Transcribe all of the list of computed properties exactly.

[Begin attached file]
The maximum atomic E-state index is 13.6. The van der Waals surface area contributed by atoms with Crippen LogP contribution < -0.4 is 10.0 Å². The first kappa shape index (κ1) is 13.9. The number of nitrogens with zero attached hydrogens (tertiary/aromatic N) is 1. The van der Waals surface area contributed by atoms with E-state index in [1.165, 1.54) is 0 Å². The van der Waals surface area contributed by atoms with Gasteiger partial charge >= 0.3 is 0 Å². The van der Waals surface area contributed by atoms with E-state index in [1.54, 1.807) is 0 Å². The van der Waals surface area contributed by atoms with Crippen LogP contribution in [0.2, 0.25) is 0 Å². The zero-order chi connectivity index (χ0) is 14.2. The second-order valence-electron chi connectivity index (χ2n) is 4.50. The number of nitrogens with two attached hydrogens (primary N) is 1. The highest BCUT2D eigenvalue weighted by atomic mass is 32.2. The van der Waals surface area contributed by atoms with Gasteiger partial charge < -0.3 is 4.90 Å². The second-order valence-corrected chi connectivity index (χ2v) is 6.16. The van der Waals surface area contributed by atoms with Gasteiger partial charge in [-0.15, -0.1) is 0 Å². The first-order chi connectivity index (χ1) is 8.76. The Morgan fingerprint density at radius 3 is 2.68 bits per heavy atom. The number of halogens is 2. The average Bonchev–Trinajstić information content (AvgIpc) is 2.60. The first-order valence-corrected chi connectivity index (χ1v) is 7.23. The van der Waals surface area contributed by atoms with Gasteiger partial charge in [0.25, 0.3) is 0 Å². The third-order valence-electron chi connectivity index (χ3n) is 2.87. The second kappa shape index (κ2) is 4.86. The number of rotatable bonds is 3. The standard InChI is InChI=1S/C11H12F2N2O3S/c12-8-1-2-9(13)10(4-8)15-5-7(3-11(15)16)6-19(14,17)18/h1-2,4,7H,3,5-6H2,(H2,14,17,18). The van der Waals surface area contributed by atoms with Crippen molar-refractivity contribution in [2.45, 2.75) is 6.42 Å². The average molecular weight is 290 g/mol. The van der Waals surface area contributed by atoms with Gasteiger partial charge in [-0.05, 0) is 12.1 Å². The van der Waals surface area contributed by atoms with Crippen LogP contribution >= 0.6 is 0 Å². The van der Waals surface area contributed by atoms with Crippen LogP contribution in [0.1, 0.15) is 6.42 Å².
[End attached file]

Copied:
The maximum atomic E-state index is 13.6. The van der Waals surface area contributed by atoms with Crippen LogP contribution < -0.4 is 10.0 Å². The first kappa shape index (κ1) is 13.9. The number of nitrogens with zero attached hydrogens (tertiary/aromatic N) is 1. The van der Waals surface area contributed by atoms with E-state index in [1.165, 1.54) is 0 Å². The van der Waals surface area contributed by atoms with Gasteiger partial charge >= 0.3 is 0 Å². The van der Waals surface area contributed by atoms with E-state index in [1.54, 1.807) is 0 Å². The van der Waals surface area contributed by atoms with Crippen LogP contribution in [0.2, 0.25) is 0 Å². The zero-order chi connectivity index (χ0) is 14.2. The second-order valence-electron chi connectivity index (χ2n) is 4.50. The number of nitrogens with two attached hydrogens (primary N) is 1. The highest BCUT2D eigenvalue weighted by atomic mass is 32.2. The van der Waals surface area contributed by atoms with Gasteiger partial charge < -0.3 is 4.90 Å². The second-order valence-corrected chi connectivity index (χ2v) is 6.16. The van der Waals surface area contributed by atoms with Gasteiger partial charge in [-0.15, -0.1) is 0 Å². The first-order chi connectivity index (χ1) is 8.76. The Morgan fingerprint density at radius 3 is 2.68 bits per heavy atom. The number of halogens is 2. The average Bonchev–Trinajstić information content (AvgIpc) is 2.60. The first-order valence-corrected chi connectivity index (χ1v) is 7.23. The van der Waals surface area contributed by atoms with Gasteiger partial charge in [0.25, 0.3) is 0 Å². The third-order valence-electron chi connectivity index (χ3n) is 2.87. The second kappa shape index (κ2) is 4.86. The number of rotatable bonds is 3. The standard InChI is InChI=1S/C11H12F2N2O3S/c12-8-1-2-9(13)10(4-8)15-5-7(3-11(15)16)6-19(14,17)18/h1-2,4,7H,3,5-6H2,(H2,14,17,18). The van der Waals surface area contributed by atoms with Crippen molar-refractivity contribution in [2.45, 2.75) is 6.42 Å². The average molecular weight is 290 g/mol. The van der Waals surface area contributed by atoms with Gasteiger partial charge in [-0.05, 0) is 12.1 Å². The van der Waals surface area contributed by atoms with Crippen LogP contribution >= 0.6 is 0 Å². The van der Waals surface area contributed by atoms with Crippen LogP contribution in [0.1, 0.15) is 6.42 Å².